It’s certainly true that everybody’s welcome at the house of God—believers, non-believers, sinners, and even stray animals. In fact, in Brazil, a parish priest personally invites stray dogs to attend Sunday Masses. He does this in the hopes of finding these animals new families among the parishioners. Meet the kind-hearted Father João Paulo Araujo Gomes of Paróquia de Sant’Ana Gravatá.
Father Gomes typically spends his Sundays celebrating Mass with some special guests—the forgotten dogs of Gravatá. As such, for Mass attendees, seeing a dog or two at the altar is not a surprising sight to see. The same goes for some of our furry friends who find solace in sleeping along the aisle. Indeed, these dogs will always have a special place at their parish, thanks to Father Gomes.
“They will always be able to enter, sleep, eat, drink their water and find shelter and protection, for this house is of God and they are of God.”
We all know how dogs like to act when they’re around their favorite human. And so, the priest can also be spotted petting them and giving them belly rubs from time to time. The love of Father Gomes for these animals is truly remarkable. And it goes beyond just providing them with a temporary refuge during Masses. In fact, he actually takes good care of them by feeding them and providing all their needs.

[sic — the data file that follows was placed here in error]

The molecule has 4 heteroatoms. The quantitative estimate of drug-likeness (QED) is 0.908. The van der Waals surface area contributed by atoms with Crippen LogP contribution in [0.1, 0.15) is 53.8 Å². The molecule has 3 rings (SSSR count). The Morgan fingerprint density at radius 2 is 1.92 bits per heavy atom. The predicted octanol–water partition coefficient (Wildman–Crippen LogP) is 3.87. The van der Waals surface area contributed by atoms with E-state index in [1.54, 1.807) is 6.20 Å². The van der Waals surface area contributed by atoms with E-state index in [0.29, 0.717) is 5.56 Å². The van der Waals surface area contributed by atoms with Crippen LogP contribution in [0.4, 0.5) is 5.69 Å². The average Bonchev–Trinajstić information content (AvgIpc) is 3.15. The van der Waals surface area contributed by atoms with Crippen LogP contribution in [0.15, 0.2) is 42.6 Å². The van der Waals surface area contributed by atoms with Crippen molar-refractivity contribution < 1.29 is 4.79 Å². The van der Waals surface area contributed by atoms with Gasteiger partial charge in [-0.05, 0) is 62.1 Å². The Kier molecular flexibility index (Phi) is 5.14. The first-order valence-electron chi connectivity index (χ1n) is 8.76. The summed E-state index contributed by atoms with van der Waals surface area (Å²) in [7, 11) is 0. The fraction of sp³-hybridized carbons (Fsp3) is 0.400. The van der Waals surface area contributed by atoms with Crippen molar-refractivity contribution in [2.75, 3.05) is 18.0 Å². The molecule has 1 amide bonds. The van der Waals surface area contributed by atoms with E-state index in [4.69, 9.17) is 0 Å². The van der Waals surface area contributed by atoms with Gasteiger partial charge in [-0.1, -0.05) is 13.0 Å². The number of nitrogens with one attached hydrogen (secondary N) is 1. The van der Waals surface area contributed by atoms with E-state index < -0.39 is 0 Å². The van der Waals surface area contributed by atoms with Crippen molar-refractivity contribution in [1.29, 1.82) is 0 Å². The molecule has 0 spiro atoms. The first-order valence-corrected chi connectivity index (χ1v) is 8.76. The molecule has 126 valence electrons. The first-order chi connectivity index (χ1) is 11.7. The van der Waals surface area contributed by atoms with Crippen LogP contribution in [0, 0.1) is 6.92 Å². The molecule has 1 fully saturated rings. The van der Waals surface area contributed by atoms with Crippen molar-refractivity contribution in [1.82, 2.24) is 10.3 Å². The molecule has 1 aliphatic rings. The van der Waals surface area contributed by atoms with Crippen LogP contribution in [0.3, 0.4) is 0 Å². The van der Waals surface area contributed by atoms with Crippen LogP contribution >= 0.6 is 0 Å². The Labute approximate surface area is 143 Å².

There’s no doubt that Father Gomes has created a strong affinity with these dogs. Hence, it’s also not surprising to know that he has personally adopted some of them.
“I helped several dogs with serious health problems. Some of them I brought to the parish house and they were later adopted. Three of them stayed with me. Today, they are my children and sleep in my bed.”
However, the priest together with some parish volunteers can also do so much. As such, they’re also seeking the help of other parishioners in spreading the message. Thankfully, their small acts of kindness are slowly paying off. Several stray dogs have already found loving families and new homes. Likewise, the number of Gravatá’s stray dogs has also significantly reduced.
Indeed, compassion is a universal language that humanity speaks, regardless of religion. Hopefully, more institutions would follow the steps of the kind-hearted priest. That way, more animals would find themselves in actual homes, and not in streets or shelters.